From the discussion about point-plane distance queries, we saw that *p* ⌋ **π** ≡ *p* ∧ **Π** = 0 when points and planes coincide.

Does the same apply to point-line distance queries as well?

Let's find out with a simple example:

Let **L** = | (1, 2, 3, 1) ∧ (4, 5, 6, 1) | =

(1 / √3) ( -**e**_{12}
- 2**e**_{13} - **e**
_{23}
- **e**_{14}
- **e**_{24}
- **e**_{34}
) be a normalized line in P_{3}
.

Let *p* = (7**e**_{1}
+ 8**e**_{2}
+ 9**e**_{3}
+ **e**_{4}
) be a normalized point in P_{3}
.

It's not hard to visualize that the point *p* = (7, 8, 9, 1) lies on the line passing through points (1, 2, 3, 1) and (4, 5, 6, 1) .

Does the math work?

Compute *p* ∧ **L** =

(1 / √3)
(7**e**_{1}
+ 8**e**_{2}
+ 9**e**_{3}
+ **e**_{4}
)
( -**e**_{12}
- 2**e**_{13}
- **e**_{23}
- **e**_{14}
- **e**_{24}
- **e**_{34}
) =

(1 / √3)(
-7**e**_{123} - 7**e**_{124} - 7**e**_{134} - 16**e**_{213} - 8**e**_{214} - 8**e**_{234} - 9**e**_{312} - 9**e**_{314} - 9**e**_{324} -**e**_{412} - 2**e**_{413} - **e**_{423}) .

Now is a good time to re-arrange (i.e., 'swap') basis blade indices so that they're ordered in 'canonical form'.

Negate the coefficient of basis elements whose indices require an odd number of swaps:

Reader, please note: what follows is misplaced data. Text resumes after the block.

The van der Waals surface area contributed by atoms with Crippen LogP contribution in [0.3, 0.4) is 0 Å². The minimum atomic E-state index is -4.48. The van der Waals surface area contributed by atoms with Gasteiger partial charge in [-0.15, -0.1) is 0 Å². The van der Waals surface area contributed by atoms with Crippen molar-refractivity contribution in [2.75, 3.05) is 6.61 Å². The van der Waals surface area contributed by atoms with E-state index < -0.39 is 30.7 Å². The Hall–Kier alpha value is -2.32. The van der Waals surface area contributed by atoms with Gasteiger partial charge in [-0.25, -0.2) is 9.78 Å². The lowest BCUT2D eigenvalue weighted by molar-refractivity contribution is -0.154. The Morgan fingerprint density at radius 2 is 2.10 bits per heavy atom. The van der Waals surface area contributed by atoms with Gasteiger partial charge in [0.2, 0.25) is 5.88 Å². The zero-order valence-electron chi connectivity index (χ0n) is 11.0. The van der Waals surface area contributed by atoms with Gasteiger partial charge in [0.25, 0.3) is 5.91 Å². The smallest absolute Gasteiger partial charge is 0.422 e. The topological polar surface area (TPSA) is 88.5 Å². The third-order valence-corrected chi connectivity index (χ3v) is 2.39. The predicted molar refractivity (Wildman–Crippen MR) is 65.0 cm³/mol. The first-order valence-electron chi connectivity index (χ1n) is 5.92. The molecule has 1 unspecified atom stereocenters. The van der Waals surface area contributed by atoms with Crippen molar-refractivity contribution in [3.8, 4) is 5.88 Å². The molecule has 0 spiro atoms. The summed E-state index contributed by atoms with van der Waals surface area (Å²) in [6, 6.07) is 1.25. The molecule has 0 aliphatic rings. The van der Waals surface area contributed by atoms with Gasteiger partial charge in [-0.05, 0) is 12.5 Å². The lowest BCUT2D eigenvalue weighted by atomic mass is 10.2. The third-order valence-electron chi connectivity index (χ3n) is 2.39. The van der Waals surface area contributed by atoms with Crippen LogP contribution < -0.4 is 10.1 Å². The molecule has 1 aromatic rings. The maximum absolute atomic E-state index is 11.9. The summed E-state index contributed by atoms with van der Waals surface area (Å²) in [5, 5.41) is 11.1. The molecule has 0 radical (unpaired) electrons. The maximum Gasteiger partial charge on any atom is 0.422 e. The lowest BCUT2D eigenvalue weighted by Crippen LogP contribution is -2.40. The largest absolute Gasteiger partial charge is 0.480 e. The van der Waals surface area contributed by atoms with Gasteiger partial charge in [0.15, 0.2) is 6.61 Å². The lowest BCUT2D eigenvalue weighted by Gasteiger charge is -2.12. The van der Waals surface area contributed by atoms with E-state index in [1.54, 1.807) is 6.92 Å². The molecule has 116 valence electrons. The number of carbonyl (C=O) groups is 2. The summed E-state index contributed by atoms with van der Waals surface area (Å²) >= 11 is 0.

**e**_{213} ≡ -**e**_{123} so that -16**e**_{213} becomes +16**e**_{123} .

**e**_{214} ≡ -**e**_{124} so that -8**e**_{214} becomes +8**e**_{124} .

**e**_{314} ≡ -**e**_{134} so that -9**e**_{314} becomes +9**e**_{134} .

**e**_{324} ≡ -**e**_{234} so that -9**e**_{324} becomes +9**e**_{234} .

For an even number of swaps, just write the indices in order.

Now the equation reads:

(1 / √3)

(
-7**e**_{123} - 7**e**_{124} - 7**e**_{134} + 16**e**_{123} + 8**e**_{124} - 8**e**_{234} - 9**e**_{123} + 9**e**_{134} + 9**e**_{234} - **e**_{124} - 2**e**_{134} - **e**_{234})

Grouping terms:

(1 / √3)(
(-7 + 16 - 9)**e**_{123} +
(-7 + 8 - 1)**e**_{124} +
(-7 + 9 - 2)**e**_{134} +
(-8 + 9 - 1)**e**_{234}
)

Simplifying, we end up with:

*p* ∧ **L** =
(1 / √3)(
0**e**_{123} +
0**e**_{124} +
0**e**_{134} +
0**e**_{234}
)

which is the zero trivector* (i.e., a degenerate plane formed by wedging together three collinear points)*, so the point does indeed lie on the line!

I'd also like to mention that while writing the calculations out by hand appears tedious *(and it is)*, an efficient computer implementation of the above only performs 12 floating-point muls and 8 floating-point adds.

The ordering of basis blade indices, handling which coefficients go where, etc. can be performed at compile-time with template meta-programming techniques in the C++ or D programming languages.

Storage requirements are fairly undemanding: for 3-d *k*-flats, we need

- 4 floats to store a point,
- 4 floats for a plane, and
- 6 floats for a line.

This is pretty much matches the storage requirements for these same entities within a standard 3-d engine setting. Note, however, that a line doesn't directly store any information about the points used to construct it *(it's not a line segment)*.